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      Phonemic diversity supports a serial founder effect model of language expansion from Africa.

      Science (New York, N.Y.)
      American Association for the Advancement of Science (AAAS)

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          Abstract

          Human genetic and phenotypic diversity declines with distance from Africa, as predicted by a serial founder effect in which successive population bottlenecks during range expansion progressively reduce diversity, underpinning support for an African origin of modern humans. Recent work suggests that a similar founder effect may operate on human culture and language. Here I show that the number of phonemes used in a global sample of 504 languages is also clinal and fits a serial founder-effect model of expansion from an inferred origin in Africa. This result, which is not explained by more recent demographic history, local language diversity, or statistical non-independence within language families, points to parallel mechanisms shaping genetic and linguistic diversity and supports an African origin of modern human languages.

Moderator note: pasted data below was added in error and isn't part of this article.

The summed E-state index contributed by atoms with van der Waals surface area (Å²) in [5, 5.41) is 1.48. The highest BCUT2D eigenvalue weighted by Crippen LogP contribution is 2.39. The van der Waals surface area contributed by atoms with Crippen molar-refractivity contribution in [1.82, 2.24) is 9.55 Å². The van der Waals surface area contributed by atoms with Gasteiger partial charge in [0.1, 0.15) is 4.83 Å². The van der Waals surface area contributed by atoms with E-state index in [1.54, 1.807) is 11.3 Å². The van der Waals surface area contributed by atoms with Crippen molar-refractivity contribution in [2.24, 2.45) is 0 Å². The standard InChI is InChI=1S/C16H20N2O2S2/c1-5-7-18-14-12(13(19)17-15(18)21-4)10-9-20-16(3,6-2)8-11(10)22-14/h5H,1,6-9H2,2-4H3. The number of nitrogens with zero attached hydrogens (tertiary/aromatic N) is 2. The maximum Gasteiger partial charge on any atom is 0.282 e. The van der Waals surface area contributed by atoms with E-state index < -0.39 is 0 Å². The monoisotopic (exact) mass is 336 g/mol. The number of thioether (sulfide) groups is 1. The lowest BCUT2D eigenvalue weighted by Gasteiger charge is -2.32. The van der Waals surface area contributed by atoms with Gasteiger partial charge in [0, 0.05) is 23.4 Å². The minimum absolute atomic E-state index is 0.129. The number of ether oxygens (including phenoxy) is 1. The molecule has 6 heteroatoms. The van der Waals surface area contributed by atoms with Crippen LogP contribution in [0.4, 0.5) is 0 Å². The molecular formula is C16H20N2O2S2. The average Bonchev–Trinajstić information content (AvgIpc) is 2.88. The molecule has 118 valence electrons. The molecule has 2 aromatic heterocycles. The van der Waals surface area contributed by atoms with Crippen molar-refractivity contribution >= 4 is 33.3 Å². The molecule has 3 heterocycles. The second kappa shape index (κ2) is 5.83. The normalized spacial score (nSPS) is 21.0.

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          Journal
          21493858
          10.1126/science.1199295

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